Dissolving Implants Could Monitor the Brain One Day, Rat Study Shows

Brain Activity
(Image credit: Naeblys |

Tiny, wireless, electronic implants that melt away in the body could one day help doctors monitor the brain, new research in rats suggests.

Similar devices could be used elsewhere in the body, potentially as a way to deliver medicine to targeted locations, the scientists said in the study.

Electronic implants can now help treat everything from heart attacks to traumatic brain injuries. For instance, pacemakers can help keep the heart beating properly, while brain sensors can monitor patients for potentially dangerous swelling and pressure in the brain. [5 Crazy Technologies That Are Revolutionizing Biotech]

However, standard permanent electronic implants can pose risks to patients because these devices can become sites of infection, researchers said. Such afflictions can trigger immune responses and result in complications associated with their surgical removal.

Now, scientists working with rats have developed new implants that can monitor brain activity and then dissolve, or "resorb," a few weeks after implantation.

"We are excited because this work demonstrates a new kind of implantable electronic device, with a key unique feature — complete bioresorbability — that opens up many possibilities for its use in improving health outcomes for patients," study senior author John Rogers, a materials scientist at the University of Illinois at Urbana-Champaign,told Live Science.

The researchers developed silicon-based sensors, each about the size of a grain of rice (up to 0.2 inches, or 6 millimeters, long). These devices are made of extremely thin sheets of silicon, which are naturally biodegradable and can record pressure and temperature — crucial things to monitor after a brain injury or surgery — about as accurately as conventional monitoring devices, the researchers said.

Biodegradable wires made of a metallic element called molybdenum then connect these sensors to external head-mounted devices that relay sensor data outward. The sensors and wires eventually dissolve completely and harmlessly in the fluid in the brain and spine, called cerebrospinal fluid, the researchers explained.

"These kinds of systems have potential across a range of clinical practices, where therapeutic or monitoring devices are implanted or ingested, perform a sophisticated function, and then resorb harmlessly into the body after their function is no longer necessary," Rogers said in a statement.

In experiments in rats, the sensors could operate continuously for up to three days. Rogers and his colleagues noted that patients with traumatic brain injuries are typically monitored for several days after their injury. The scientists are now improving their devices so they can operate for a few weeks instead of just a few days, Rogers said.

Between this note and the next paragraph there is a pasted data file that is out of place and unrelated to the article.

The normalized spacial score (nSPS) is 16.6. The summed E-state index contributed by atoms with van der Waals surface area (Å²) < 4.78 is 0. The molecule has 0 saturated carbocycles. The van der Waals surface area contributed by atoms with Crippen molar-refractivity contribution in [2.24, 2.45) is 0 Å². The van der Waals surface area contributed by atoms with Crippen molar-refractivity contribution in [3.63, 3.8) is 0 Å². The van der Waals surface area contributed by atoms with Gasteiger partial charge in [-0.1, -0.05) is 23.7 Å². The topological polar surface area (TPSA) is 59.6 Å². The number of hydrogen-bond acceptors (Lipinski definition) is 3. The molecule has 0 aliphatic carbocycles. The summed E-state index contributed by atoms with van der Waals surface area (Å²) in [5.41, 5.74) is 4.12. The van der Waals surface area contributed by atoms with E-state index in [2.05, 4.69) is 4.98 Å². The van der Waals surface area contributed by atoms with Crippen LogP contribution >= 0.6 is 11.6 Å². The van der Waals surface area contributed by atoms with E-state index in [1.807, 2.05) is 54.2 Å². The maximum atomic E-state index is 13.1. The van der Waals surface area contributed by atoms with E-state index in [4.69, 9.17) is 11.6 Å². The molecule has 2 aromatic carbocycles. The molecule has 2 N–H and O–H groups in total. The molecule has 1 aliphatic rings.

"The ultimate strategy is to have a device that you can place in the brain or in other organs in the body that is entirely implanted, intimately connected with the organ you want to monitor and can transmit signals wirelessly to provide information on the health of that organ, allowing doctors to intervene, if necessary, to prevent bigger problems," study co-author Rory Murphy, a neurosurgeon at the Washington University School of Medicine in St. Louis, said in a statement. "After the critical period that you actually want to monitor, it will dissolve away and disappear."

The scientists noted that the external transmitters could still be a source of infection. To overcome this issue, they developed an implantable transmitter about 0.6 inches (1.5 centimeters) wide, or about the size of a postage stamp, that does not require wiring through the skin. This implant is not yet completely dissolvable — the body can resorb only about 85 percent of it — but recent research by Rogers and his colleagues suggests that they could make it completely biodegradable, Rogers said.

The researchers are moving toward human clinical trials for their devices. They also plan to add even more capabilities to these implants, such as motion sensing or acidity monitoring.

Moreover, "In the near future, we believe that it will be possible to embed therapeutic function, such as electrical stimulation or drug delivery, into the same systems while retaining the essential bioresorbable character," Rogers said in a statement. Future research could lead to even smaller devices, as microchips have shrunk over the decades, Rogers added.

The scientists detailed their findings online Jan. 18 in the journal Nature.

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Charles Q. Choi
Live Science Contributor
Charles Q. Choi is a contributing writer for Live Science and He covers all things human origins and astronomy as well as physics, animals and general science topics. Charles has a Master of Arts degree from the University of Missouri-Columbia, School of Journalism and a Bachelor of Arts degree from the University of South Florida. Charles has visited every continent on Earth, drinking rancid yak butter tea in Lhasa, snorkeling with sea lions in the Galapagos and even climbing an iceberg in Antarctica.